The King and I

Richard Rodgers and Oscar Hammerstein II
Lincoln Center Theater
Donald Gordon Auditorium, Wales Millennium Centre

Jose Llana Credit: Matthew Murphy
Some of The King's many children Credit: Johan Persson

Following a run at the London Palladium, the touring version of Rodgers and Hammerstein's knowingly exotic musical extravaganza arrives to brighten up a bleak Cardiff January.

The King and I was first produced in 1951, based on Margaret Landon's 1946 novel which was a somewhat romanticised fictionalisation of Anna Leonowen's account of working as a governess at the court of King Mongkut of Siam in the 1860s. The Broadway show and subsequent film are most famous for making a star of Yul Brynner (as well as providing him with a good earner for the rest of his life); but, as the programme notes point out, the text contains much oblique political comment which remains relevant.

This is director Bartlett Sher's Tony Award-winning 2015 version of the story, developed at New York's Lincoln Centre Theatre, with a cast largely comprising actors of Asian descent. The lead roles here are taken by Jose Llana, a veteran of the Broadway production, and (off the subs’ bench for press night) Maria Coyne.

The tone is set from the off, with the overture highlighting the melodic pleasures to come (live orchestra conducted by Malcolm Forbes-Peckham). The bamboo-patterned curtains part to reveal the impressive prow of a ship (set design is by Michael Yeargan), from which the widowed Anna and her son Louis (Joseph Black) are about to disembark.

Despite their familiarity with the Far East, they are about to face a number of disorientating cultural challenges, largely stemming from the autocratic nature of the King's rule. Despite wishing to take advantage of what the West has to offer in terms of language and scientific knowledge, he is keen to maintain his absolute authority, painfully aware that European nations are looking for weaknesses as they seek to gain access to his nation's natural resources.

He also has domestic issues to deal with: while most of his many wives, led by Cezarah Bonner's infirm Lady Thiang, are devoted to him, Tuptim, the most recent arrival (a gift from the King of Burma), is not as faithful as she might be, due to a prior arrangement with Lun Tha (Ethan Le Phong), the messenger who brought her to Siam.

Thus, while the bulk of the action is taken up with the battle of wills between feisty proto-feminist Anna and a monarch who is unaccustomed to being defied, the climax comes when the unhappy romantic subplot comes to a head.

Llana is suitably imperious and crowd-pleasingly funny as the King, but suffers from the fact that his only solo song, "A Puzzlement", is one of the weakest numbers on offer.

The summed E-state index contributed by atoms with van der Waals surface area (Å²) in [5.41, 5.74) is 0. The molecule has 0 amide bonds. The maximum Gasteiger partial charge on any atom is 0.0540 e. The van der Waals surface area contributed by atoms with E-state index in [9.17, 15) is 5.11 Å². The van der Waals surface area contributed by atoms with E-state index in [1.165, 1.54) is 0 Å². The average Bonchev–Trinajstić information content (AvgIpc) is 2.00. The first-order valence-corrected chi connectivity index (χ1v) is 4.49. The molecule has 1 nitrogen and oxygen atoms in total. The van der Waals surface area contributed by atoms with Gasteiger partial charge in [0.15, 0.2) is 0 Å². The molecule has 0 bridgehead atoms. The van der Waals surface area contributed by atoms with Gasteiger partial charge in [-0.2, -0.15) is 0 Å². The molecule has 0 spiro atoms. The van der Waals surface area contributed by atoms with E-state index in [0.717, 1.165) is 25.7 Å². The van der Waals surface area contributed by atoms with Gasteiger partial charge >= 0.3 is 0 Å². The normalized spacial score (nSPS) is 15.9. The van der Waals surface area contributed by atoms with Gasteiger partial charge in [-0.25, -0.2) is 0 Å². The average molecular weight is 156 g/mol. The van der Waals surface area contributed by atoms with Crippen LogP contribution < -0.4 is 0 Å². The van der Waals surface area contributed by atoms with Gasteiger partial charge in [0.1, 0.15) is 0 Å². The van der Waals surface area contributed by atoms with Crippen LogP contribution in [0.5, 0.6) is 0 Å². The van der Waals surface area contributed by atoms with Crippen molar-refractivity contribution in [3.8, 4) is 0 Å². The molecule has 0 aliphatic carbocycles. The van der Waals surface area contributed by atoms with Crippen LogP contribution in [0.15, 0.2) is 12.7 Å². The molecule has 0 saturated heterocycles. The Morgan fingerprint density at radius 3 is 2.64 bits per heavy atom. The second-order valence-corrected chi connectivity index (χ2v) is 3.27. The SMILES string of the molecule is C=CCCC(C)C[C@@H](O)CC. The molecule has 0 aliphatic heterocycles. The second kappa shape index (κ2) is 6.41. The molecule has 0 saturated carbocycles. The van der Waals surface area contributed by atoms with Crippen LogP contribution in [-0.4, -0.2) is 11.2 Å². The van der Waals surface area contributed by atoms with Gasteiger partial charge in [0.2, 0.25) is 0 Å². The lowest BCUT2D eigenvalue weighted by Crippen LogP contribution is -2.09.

Coyne is likeably spirited and vocally highly adept—although inevitably Ms Leonowens's cut-glass pronunciation fails to come across as fluent during the dialogue sequences.

Amongst a strong supporting cast, Jessica Gomes-Ng makes a striking impression as an operatically tragic Tuptim; with Bonner's Queen and Kok-Hwa Lie's Prime Minister constantly reminding us of the high stakes games being played, and Aaron Teoh bringing both humour and pathos as the conflicted Prince Chulalongkorn.

And then, of course, there are the King's multifarious children, engineered for maximum cuteness, and his wives (likewise), although we see only a handful of each, beautifully costumed by Catherine Zuber.

The choreography (by Christopher Gatelli, based on Jerome Robbins’s original work) does not overwhelm the action, truly coming into its own during the paradoxically beautiful escape-from-slavery themed “Uncle Tom’s Cabin” ballet interlude.

One might argue that the songs seem somewhat shoehorned into the plot, but when they’re of the quality of “I Whistle A Happy Tune”, “Getting To Know You”, “Shall We Dance”, “Hello, Young Lovers” and “I Have Dreamed”, and delivered with such charm and skill, it would be churlish to complain.

Indeed, the many themes touched upon (race, monarchism, imperialism, the subjugation of women, the nature of marriage, East-West relations, et cetera, et cetera) remind one that The Broadway Musical at its best is a vehicle for big ideas as well as big tunes. This is a beautiful production of a subtly subversive tale.

Reviewer: Othniel Smith

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